What's New

December letter from the Bishop of Chichester 

One of the aspects of Narnia, in C S Lewis’s novel, The Lion, the Witch and the Wardrobe, is that it is always winter and never Christmas.

We get quite excited about the arrival of winter if it brings snow at just the right time for enjoyment – sledging, making a snowman, snowballing.

But in Narnia, seasons are suspended in the grip of a ferocious frost.  Silence is a pervading atmosphere in Narnia as it is in today’s world where justice is denied to prisoners of conscience, and the needs of women, children, the elderly and vulnerable are ignored. 

Silence is the refuge of the deceitful, just as it can be the medium of corporate grief and respect for our dead.  It is the symbol of our sin and our mortality.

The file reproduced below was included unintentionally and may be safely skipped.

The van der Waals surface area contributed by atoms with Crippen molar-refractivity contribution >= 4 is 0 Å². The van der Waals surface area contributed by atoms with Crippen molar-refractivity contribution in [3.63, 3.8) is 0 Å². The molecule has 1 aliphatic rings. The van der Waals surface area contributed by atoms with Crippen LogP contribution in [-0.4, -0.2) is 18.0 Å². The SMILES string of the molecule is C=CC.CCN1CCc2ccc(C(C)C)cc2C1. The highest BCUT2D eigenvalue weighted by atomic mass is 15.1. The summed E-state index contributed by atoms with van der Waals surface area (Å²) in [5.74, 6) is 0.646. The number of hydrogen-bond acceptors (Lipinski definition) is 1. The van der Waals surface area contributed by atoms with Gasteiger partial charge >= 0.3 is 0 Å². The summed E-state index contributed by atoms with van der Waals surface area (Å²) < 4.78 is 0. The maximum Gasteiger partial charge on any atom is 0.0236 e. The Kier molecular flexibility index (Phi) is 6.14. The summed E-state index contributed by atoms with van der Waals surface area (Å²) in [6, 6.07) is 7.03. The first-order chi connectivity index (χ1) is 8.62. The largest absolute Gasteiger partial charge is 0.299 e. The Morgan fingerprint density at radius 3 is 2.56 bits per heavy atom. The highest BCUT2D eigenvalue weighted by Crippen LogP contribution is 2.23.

One of the hallmarks of Christmas, however, is that the silence is broken.  It is broken by the cry of a new-born child drawing breath and needing food – Jesus Christ, one with us.  It is also broken by the song of the angels who announce his birth to people of goodwill. 

Music can plant a song in our minds, letting it inspire us, as one of God’s gifts to us.  But we can take music for granted, and too rarely appreciate the skills and contribution of those who are our music-makers.

This Christmas, as we sing our carols, let us be grateful for musicians, as they help us to be mindful of the silent places in our world and closer to home, where the good news of peace and hope and justice has not yet penetrated. 

Those who are frozen in silent poverty and despair await more than a seasonal hand-out.  They look for a melting of hearts and minds that will bring social and material release and encourage them to join the angel song of peace that we are still trying to learn.